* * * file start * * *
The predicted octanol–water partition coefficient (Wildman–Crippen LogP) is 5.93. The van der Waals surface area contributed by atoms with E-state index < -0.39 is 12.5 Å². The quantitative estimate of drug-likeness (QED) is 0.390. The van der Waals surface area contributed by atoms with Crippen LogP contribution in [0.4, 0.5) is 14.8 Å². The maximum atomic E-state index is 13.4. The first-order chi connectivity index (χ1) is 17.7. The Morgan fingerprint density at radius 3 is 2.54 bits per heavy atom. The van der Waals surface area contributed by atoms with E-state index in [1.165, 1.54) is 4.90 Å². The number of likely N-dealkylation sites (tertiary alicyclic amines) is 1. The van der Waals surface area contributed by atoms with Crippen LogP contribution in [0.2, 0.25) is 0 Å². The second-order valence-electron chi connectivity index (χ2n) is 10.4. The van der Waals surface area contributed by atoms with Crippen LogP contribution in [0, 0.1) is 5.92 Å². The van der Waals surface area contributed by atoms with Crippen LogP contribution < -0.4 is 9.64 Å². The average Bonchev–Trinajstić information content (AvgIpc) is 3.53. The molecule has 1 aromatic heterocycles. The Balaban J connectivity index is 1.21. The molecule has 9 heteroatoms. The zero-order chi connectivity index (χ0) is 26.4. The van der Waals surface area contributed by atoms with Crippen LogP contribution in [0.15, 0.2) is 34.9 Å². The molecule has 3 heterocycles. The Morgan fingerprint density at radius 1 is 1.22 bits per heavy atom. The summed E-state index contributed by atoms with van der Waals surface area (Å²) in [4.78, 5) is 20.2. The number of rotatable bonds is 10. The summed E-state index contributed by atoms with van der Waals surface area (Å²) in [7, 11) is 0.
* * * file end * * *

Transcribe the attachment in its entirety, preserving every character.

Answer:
The predicted octanol–water partition coefficient (Wildman–Crippen LogP) is 5.93. The van der Waals surface area contributed by atoms with E-state index < -0.39 is 12.5 Å². The quantitative estimate of drug-likeness (QED) is 0.390. The van der Waals surface area contributed by atoms with Crippen LogP contribution in [0.4, 0.5) is 14.8 Å². The maximum atomic E-state index is 13.4. The first-order chi connectivity index (χ1) is 17.7. The Morgan fingerprint density at radius 3 is 2.54 bits per heavy atom. The van der Waals surface area contributed by atoms with E-state index in [1.165, 1.54) is 4.90 Å². The number of likely N-dealkylation sites (tertiary alicyclic amines) is 1. The van der Waals surface area contributed by atoms with Crippen LogP contribution in [0.2, 0.25) is 0 Å². The second-order valence-electron chi connectivity index (χ2n) is 10.4. The van der Waals surface area contributed by atoms with Crippen LogP contribution in [0, 0.1) is 5.92 Å². The van der Waals surface area contributed by atoms with Crippen LogP contribution < -0.4 is 9.64 Å². The average Bonchev–Trinajstić information content (AvgIpc) is 3.53. The molecule has 1 aromatic heterocycles. The Balaban J connectivity index is 1.21. The molecule has 9 heteroatoms. The zero-order chi connectivity index (χ0) is 26.4. The van der Waals surface area contributed by atoms with Crippen LogP contribution in [0.15, 0.2) is 34.9 Å². The molecule has 3 heterocycles. The Morgan fingerprint density at radius 1 is 1.22 bits per heavy atom. The summed E-state index contributed by atoms with van der Waals surface area (Å²) in [4.78, 5) is 20.2. The number of rotatable bonds is 10. The summed E-state index contributed by atoms with van der Waals surface area (Å²) in [7, 11) is 0.